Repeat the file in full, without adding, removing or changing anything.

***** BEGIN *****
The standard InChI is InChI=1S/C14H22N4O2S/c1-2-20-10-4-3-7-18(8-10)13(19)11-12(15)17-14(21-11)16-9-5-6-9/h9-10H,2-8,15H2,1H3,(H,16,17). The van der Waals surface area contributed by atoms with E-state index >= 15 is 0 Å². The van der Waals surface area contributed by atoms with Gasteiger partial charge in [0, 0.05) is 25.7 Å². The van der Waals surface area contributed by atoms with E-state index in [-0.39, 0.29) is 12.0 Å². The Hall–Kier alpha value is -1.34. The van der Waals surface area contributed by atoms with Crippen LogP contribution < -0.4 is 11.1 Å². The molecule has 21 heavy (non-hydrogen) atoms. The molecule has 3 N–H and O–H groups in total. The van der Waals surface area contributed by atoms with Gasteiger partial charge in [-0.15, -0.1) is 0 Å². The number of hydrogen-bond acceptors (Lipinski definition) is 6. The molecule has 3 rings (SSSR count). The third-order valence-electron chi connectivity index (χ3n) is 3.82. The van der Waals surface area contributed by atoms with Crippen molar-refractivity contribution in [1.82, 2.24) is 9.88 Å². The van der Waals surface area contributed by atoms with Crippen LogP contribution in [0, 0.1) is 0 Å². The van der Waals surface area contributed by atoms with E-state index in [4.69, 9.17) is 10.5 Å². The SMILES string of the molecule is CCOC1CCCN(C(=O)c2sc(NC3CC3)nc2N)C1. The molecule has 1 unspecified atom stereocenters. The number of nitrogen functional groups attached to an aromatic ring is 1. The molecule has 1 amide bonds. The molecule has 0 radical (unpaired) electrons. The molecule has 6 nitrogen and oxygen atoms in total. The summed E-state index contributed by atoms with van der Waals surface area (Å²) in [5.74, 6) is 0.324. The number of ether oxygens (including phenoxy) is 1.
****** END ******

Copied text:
The standard InChI is InChI=1S/C14H22N4O2S/c1-2-20-10-4-3-7-18(8-10)13(19)11-12(15)17-14(21-11)16-9-5-6-9/h9-10H,2-8,15H2,1H3,(H,16,17). The van der Waals surface area contributed by atoms with E-state index >= 15 is 0 Å². The van der Waals surface area contributed by atoms with Gasteiger partial charge in [0, 0.05) is 25.7 Å². The van der Waals surface area contributed by atoms with E-state index in [-0.39, 0.29) is 12.0 Å². The Hall–Kier alpha value is -1.34. The van der Waals surface area contributed by atoms with Crippen LogP contribution < -0.4 is 11.1 Å². The molecule has 21 heavy (non-hydrogen) atoms. The molecule has 3 N–H and O–H groups in total. The van der Waals surface area contributed by atoms with Gasteiger partial charge in [-0.15, -0.1) is 0 Å². The number of hydrogen-bond acceptors (Lipinski definition) is 6. The molecule has 3 rings (SSSR count). The third-order valence-electron chi connectivity index (χ3n) is 3.82. The van der Waals surface area contributed by atoms with Crippen molar-refractivity contribution in [1.82, 2.24) is 9.88 Å². The van der Waals surface area contributed by atoms with Crippen LogP contribution in [0, 0.1) is 0 Å². The van der Waals surface area contributed by atoms with E-state index in [4.69, 9.17) is 10.5 Å². The SMILES string of the molecule is CCOC1CCCN(C(=O)c2sc(NC3CC3)nc2N)C1. The molecule has 1 unspecified atom stereocenters. The number of nitrogen functional groups attached to an aromatic ring is 1. The molecule has 1 amide bonds. The molecule has 0 radical (unpaired) electrons. The molecule has 6 nitrogen and oxygen atoms in total. The summed E-state index contributed by atoms with van der Waals surface area (Å²) in [5.74, 6) is 0.324. The number of ether oxygens (including phenoxy) is 1.